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The Battalion

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EU leaders oppose death penalty

Jordan Steiker, Cooper H. Regents Professor in Law of the University of Texas, predicted the future demise of capital punishment at The Eye For An Eye Death Penalty Symposium, which presented historical aspects of the death penalty from viewpoints of representatives of Hungary, France and Texas.
The symposium, presented by the European Union Center and the Aggie International Ambassadors, was held at the George Bush Presidential Library Conference Center.
Ben Crouch, executive associate dean of the College of Liberal Arts, opened the forum with questions about the death penalty. Crouch said people have a “morbid fascination” with the death penalty.
“If the trend of only regional enforcement of the death penalty continues, it is only a matter of time before the (U.S.) Supreme Court steps in and abolishes it again,” Steiker said.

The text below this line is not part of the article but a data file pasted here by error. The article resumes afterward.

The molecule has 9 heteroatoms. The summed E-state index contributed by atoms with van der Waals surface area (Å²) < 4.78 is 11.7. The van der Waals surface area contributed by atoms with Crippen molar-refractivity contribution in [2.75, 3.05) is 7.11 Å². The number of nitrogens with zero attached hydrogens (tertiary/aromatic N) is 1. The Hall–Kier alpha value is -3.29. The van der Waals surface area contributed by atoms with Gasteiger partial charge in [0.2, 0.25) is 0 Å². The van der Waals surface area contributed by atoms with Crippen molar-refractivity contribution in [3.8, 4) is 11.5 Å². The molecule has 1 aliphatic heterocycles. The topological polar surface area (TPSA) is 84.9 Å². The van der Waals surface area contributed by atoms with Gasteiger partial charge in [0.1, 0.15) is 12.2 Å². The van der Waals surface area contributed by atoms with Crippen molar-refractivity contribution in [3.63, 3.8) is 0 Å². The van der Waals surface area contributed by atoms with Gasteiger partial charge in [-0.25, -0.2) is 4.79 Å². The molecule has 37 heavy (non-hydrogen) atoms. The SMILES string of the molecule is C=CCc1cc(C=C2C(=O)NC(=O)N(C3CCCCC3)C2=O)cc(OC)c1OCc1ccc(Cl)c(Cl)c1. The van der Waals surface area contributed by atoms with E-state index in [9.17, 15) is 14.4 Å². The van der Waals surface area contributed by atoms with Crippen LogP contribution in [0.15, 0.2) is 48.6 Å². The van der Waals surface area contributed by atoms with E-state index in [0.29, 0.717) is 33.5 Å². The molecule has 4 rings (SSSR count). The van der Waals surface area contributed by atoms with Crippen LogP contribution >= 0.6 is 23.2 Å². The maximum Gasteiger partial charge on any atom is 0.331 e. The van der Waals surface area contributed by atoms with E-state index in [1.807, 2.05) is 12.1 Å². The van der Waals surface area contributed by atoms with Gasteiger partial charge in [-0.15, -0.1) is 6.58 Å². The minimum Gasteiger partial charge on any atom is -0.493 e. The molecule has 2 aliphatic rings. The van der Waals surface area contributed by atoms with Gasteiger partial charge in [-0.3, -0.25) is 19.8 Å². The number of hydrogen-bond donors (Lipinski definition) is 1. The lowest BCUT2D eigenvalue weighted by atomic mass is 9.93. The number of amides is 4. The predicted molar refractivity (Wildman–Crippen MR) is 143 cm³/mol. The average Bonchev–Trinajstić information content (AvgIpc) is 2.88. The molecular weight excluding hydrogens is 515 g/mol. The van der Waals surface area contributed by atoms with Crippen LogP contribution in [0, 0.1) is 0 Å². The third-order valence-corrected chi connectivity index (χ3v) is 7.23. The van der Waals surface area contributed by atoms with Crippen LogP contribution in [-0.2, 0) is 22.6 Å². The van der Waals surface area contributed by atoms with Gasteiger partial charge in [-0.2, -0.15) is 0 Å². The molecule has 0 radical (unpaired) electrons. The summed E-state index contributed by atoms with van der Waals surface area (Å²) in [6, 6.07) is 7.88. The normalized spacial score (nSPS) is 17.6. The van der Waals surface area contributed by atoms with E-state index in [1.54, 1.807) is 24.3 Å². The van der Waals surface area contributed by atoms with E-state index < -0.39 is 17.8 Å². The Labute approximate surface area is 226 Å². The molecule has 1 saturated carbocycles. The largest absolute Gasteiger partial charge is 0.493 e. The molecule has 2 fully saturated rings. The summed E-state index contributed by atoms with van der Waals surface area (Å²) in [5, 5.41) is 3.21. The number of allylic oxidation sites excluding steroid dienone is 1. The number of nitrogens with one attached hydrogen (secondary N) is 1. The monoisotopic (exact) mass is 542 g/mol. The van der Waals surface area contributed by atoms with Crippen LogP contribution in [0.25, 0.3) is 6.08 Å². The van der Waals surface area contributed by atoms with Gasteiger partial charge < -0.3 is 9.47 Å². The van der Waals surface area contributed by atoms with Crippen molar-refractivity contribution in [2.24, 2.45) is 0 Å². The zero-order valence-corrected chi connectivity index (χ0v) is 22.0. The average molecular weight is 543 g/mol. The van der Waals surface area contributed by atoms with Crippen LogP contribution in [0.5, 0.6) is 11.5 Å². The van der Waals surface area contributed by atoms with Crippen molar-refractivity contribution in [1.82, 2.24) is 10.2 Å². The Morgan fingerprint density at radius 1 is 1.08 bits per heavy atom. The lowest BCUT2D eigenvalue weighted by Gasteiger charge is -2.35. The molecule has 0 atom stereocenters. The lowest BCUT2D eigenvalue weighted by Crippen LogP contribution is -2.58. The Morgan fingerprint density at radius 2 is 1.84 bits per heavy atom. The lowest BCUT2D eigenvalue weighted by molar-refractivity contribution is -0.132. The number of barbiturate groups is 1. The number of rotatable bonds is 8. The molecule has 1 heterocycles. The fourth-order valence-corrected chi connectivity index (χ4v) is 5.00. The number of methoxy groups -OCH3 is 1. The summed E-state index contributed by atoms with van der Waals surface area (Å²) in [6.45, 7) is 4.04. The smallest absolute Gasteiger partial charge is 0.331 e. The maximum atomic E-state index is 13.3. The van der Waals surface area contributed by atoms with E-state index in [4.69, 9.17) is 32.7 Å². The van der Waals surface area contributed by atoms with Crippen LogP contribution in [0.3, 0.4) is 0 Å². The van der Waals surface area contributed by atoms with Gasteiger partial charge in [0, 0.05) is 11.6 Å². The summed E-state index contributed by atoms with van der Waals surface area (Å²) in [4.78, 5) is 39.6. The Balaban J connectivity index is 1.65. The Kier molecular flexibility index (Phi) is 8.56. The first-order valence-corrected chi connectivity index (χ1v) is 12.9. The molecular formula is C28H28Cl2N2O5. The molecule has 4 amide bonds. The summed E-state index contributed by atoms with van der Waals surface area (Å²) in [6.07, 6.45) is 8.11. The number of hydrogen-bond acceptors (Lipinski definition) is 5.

Steiker said the southern United States sentences criminals to death and carries it out, while other states that sentence inmates to death do not.
Szabolcs Kerek-Barczy, consul general of Hungary, depicted the abuses of the death penalty in Hungary under the former Communist regime.
“I found it interesting that even after the Communists lost power, their victims were not bloodthirsty for revenge,” Kerek-Barczy said.
Kerek-Barczy said capital punishment is more of a moral issue than a political one.
The last speaker to address the audience, Dennis Simonneau, consul general of France in Houston, said all members of the European Union have legislation to abolish the death penalty in their countries.
“I know of no solid evidence that the death penalty is a deterrent to crime,” Simonneau said.
David Elizondo, a sophomore in the European Center certificate program, said he attended the event for a class project and enjoyed the program.
“I think that the most interesting aspect of this evening was the history of the death penalty,” Elizondo said. “I want to use my certificate to get a degree in political science.”
Questions from the audience included concerns regarding the extradition of suspected criminals from European Union countries to the United States when the suspect could receive the death penalty. Simonneau said that at this time, all European Union countries are, for the most part, against extradition.
“If it were up to me, I would be against (extradition),” Simonneau said.

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